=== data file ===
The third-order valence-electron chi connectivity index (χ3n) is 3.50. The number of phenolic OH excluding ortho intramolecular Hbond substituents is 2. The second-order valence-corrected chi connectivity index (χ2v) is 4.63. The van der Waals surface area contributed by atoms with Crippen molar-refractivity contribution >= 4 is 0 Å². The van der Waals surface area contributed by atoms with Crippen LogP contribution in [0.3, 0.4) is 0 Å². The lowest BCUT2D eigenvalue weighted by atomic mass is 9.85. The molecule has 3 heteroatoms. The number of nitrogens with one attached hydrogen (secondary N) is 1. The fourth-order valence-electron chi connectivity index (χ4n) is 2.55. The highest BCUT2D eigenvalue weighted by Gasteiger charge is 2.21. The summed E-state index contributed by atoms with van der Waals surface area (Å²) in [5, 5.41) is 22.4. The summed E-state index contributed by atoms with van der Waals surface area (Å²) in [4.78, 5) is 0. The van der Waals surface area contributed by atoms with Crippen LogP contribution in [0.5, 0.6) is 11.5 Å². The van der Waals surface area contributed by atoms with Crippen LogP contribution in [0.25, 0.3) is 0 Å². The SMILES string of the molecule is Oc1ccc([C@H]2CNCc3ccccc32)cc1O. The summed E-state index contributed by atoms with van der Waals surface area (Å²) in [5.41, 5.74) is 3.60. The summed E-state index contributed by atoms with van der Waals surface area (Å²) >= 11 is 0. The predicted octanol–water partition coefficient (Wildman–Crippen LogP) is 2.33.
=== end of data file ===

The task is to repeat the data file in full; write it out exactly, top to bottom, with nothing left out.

The third-order valence-electron chi connectivity index (χ3n) is 3.50. The number of phenolic OH excluding ortho intramolecular Hbond substituents is 2. The second-order valence-corrected chi connectivity index (χ2v) is 4.63. The van der Waals surface area contributed by atoms with Crippen molar-refractivity contribution >= 4 is 0 Å². The van der Waals surface area contributed by atoms with Crippen LogP contribution in [0.3, 0.4) is 0 Å². The lowest BCUT2D eigenvalue weighted by atomic mass is 9.85. The molecule has 3 heteroatoms. The number of nitrogens with one attached hydrogen (secondary N) is 1. The fourth-order valence-electron chi connectivity index (χ4n) is 2.55. The highest BCUT2D eigenvalue weighted by Gasteiger charge is 2.21. The summed E-state index contributed by atoms with van der Waals surface area (Å²) in [5, 5.41) is 22.4. The summed E-state index contributed by atoms with van der Waals surface area (Å²) in [4.78, 5) is 0. The van der Waals surface area contributed by atoms with Crippen LogP contribution in [0.5, 0.6) is 11.5 Å². The van der Waals surface area contributed by atoms with Crippen LogP contribution in [0.25, 0.3) is 0 Å². The SMILES string of the molecule is Oc1ccc([C@H]2CNCc3ccccc32)cc1O. The summed E-state index contributed by atoms with van der Waals surface area (Å²) in [5.41, 5.74) is 3.60. The summed E-state index contributed by atoms with van der Waals surface area (Å²) >= 11 is 0. The predicted octanol–water partition coefficient (Wildman–Crippen LogP) is 2.33.